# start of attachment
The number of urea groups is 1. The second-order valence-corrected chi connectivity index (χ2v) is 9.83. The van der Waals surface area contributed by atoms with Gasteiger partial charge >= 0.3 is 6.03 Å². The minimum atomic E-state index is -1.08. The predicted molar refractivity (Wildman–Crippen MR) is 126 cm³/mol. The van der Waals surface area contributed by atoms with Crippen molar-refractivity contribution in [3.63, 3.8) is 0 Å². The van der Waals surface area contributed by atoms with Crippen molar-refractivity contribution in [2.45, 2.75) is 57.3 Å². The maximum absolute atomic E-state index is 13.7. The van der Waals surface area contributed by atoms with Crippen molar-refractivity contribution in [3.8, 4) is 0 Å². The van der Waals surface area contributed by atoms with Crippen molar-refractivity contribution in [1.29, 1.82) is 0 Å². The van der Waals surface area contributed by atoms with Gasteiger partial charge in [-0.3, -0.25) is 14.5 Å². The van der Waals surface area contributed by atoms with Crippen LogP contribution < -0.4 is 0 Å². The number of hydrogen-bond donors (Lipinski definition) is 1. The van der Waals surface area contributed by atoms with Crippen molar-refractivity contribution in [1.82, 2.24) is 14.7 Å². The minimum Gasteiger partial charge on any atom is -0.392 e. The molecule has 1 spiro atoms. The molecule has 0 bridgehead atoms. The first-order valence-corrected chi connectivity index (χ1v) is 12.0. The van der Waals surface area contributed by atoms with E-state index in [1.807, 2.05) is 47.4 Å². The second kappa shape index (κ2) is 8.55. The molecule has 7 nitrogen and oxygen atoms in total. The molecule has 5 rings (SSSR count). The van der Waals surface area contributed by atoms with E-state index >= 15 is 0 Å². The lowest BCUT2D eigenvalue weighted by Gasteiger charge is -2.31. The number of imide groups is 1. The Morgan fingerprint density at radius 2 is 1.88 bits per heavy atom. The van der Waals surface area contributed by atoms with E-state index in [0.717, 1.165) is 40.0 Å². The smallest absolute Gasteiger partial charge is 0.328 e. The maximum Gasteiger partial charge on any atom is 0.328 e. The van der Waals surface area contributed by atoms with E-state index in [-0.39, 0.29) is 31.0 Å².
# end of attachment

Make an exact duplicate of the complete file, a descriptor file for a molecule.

The number of urea groups is 1. The second-order valence-corrected chi connectivity index (χ2v) is 9.83. The van der Waals surface area contributed by atoms with Gasteiger partial charge >= 0.3 is 6.03 Å². The minimum atomic E-state index is -1.08. The predicted molar refractivity (Wildman–Crippen MR) is 126 cm³/mol. The van der Waals surface area contributed by atoms with Crippen molar-refractivity contribution in [3.63, 3.8) is 0 Å². The van der Waals surface area contributed by atoms with Crippen molar-refractivity contribution in [2.45, 2.75) is 57.3 Å². The maximum absolute atomic E-state index is 13.7. The van der Waals surface area contributed by atoms with Crippen molar-refractivity contribution in [3.8, 4) is 0 Å². The van der Waals surface area contributed by atoms with Crippen molar-refractivity contribution in [1.29, 1.82) is 0 Å². The van der Waals surface area contributed by atoms with Gasteiger partial charge in [-0.3, -0.25) is 14.5 Å². The van der Waals surface area contributed by atoms with Crippen LogP contribution < -0.4 is 0 Å². The number of hydrogen-bond donors (Lipinski definition) is 1. The van der Waals surface area contributed by atoms with Crippen molar-refractivity contribution in [1.82, 2.24) is 14.7 Å². The minimum Gasteiger partial charge on any atom is -0.392 e. The molecule has 1 spiro atoms. The molecule has 0 bridgehead atoms. The first-order valence-corrected chi connectivity index (χ1v) is 12.0. The van der Waals surface area contributed by atoms with E-state index in [1.807, 2.05) is 47.4 Å². The second kappa shape index (κ2) is 8.55. The molecule has 7 nitrogen and oxygen atoms in total. The molecule has 5 rings (SSSR count). The van der Waals surface area contributed by atoms with E-state index >= 15 is 0 Å². The lowest BCUT2D eigenvalue weighted by Gasteiger charge is -2.31. The number of imide groups is 1. The Morgan fingerprint density at radius 2 is 1.88 bits per heavy atom. The van der Waals surface area contributed by atoms with E-state index in [0.717, 1.165) is 40.0 Å². The smallest absolute Gasteiger partial charge is 0.328 e. The maximum Gasteiger partial charge on any atom is 0.328 e. The van der Waals surface area contributed by atoms with E-state index in [-0.39, 0.29) is 31.0 Å².